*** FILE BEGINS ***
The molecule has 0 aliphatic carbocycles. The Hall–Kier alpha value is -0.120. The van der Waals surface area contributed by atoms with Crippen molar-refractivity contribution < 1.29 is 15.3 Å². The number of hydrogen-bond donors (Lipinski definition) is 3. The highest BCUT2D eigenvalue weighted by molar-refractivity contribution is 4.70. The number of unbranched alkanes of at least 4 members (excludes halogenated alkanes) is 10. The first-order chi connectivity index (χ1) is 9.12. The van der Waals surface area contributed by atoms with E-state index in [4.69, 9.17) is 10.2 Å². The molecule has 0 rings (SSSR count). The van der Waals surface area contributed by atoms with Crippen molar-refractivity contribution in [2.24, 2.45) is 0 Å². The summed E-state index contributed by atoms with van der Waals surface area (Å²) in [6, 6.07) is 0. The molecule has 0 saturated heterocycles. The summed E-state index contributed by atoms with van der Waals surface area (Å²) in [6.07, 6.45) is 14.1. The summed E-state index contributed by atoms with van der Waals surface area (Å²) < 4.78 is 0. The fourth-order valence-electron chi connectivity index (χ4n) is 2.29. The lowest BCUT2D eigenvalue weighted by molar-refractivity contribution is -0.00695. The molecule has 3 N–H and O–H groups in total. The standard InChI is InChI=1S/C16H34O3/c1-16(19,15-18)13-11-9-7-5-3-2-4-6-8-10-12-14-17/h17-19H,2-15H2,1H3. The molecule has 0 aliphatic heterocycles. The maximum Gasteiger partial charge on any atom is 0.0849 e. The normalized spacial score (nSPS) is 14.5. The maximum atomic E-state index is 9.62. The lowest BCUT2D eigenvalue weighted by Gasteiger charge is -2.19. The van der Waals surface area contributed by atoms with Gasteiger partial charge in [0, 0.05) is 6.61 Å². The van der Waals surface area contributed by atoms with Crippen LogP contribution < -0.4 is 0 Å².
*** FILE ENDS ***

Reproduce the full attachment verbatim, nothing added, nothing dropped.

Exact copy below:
The molecule has 0 aliphatic carbocycles. The Hall–Kier alpha value is -0.120. The van der Waals surface area contributed by atoms with Crippen molar-refractivity contribution < 1.29 is 15.3 Å². The number of hydrogen-bond donors (Lipinski definition) is 3. The highest BCUT2D eigenvalue weighted by molar-refractivity contribution is 4.70. The number of unbranched alkanes of at least 4 members (excludes halogenated alkanes) is 10. The first-order chi connectivity index (χ1) is 9.12. The van der Waals surface area contributed by atoms with E-state index in [4.69, 9.17) is 10.2 Å². The molecule has 0 rings (SSSR count). The van der Waals surface area contributed by atoms with Crippen molar-refractivity contribution in [2.24, 2.45) is 0 Å². The summed E-state index contributed by atoms with van der Waals surface area (Å²) in [6, 6.07) is 0. The molecule has 0 saturated heterocycles. The summed E-state index contributed by atoms with van der Waals surface area (Å²) in [6.07, 6.45) is 14.1. The summed E-state index contributed by atoms with van der Waals surface area (Å²) < 4.78 is 0. The fourth-order valence-electron chi connectivity index (χ4n) is 2.29. The lowest BCUT2D eigenvalue weighted by molar-refractivity contribution is -0.00695. The molecule has 3 N–H and O–H groups in total. The standard InChI is InChI=1S/C16H34O3/c1-16(19,15-18)13-11-9-7-5-3-2-4-6-8-10-12-14-17/h17-19H,2-15H2,1H3. The molecule has 0 aliphatic heterocycles. The maximum Gasteiger partial charge on any atom is 0.0849 e. The normalized spacial score (nSPS) is 14.5. The maximum atomic E-state index is 9.62. The lowest BCUT2D eigenvalue weighted by Gasteiger charge is -2.19. The van der Waals surface area contributed by atoms with Gasteiger partial charge in [0, 0.05) is 6.61 Å². The van der Waals surface area contributed by atoms with Crippen LogP contribution < -0.4 is 0 Å².